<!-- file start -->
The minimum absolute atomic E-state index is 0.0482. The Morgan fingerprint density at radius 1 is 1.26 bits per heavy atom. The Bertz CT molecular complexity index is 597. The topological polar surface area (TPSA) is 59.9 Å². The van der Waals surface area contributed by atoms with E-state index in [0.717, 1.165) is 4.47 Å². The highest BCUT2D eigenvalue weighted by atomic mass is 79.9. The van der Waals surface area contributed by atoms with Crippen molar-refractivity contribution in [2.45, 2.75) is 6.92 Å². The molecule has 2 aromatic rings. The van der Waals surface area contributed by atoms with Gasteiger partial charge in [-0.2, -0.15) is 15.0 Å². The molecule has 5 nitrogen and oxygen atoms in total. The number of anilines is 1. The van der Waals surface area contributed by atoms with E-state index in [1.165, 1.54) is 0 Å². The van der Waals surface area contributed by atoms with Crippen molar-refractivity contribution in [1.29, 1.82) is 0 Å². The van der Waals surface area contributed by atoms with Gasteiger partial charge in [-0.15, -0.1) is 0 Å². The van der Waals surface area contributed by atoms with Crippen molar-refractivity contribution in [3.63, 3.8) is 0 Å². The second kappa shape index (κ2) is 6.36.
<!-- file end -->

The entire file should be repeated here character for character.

The minimum absolute atomic E-state index is 0.0482. The Morgan fingerprint density at radius 1 is 1.26 bits per heavy atom. The Bertz CT molecular complexity index is 597. The topological polar surface area (TPSA) is 59.9 Å². The van der Waals surface area contributed by atoms with E-state index in [0.717, 1.165) is 4.47 Å². The highest BCUT2D eigenvalue weighted by atomic mass is 79.9. The van der Waals surface area contributed by atoms with Crippen molar-refractivity contribution in [2.45, 2.75) is 6.92 Å². The molecule has 2 aromatic rings. The van der Waals surface area contributed by atoms with Gasteiger partial charge in [-0.2, -0.15) is 15.0 Å². The molecule has 5 nitrogen and oxygen atoms in total. The number of anilines is 1. The van der Waals surface area contributed by atoms with E-state index in [1.165, 1.54) is 0 Å². The van der Waals surface area contributed by atoms with Crippen molar-refractivity contribution in [1.29, 1.82) is 0 Å². The van der Waals surface area contributed by atoms with Gasteiger partial charge in [-0.15, -0.1) is 0 Å². The van der Waals surface area contributed by atoms with Crippen molar-refractivity contribution in [3.63, 3.8) is 0 Å². The second kappa shape index (κ2) is 6.36.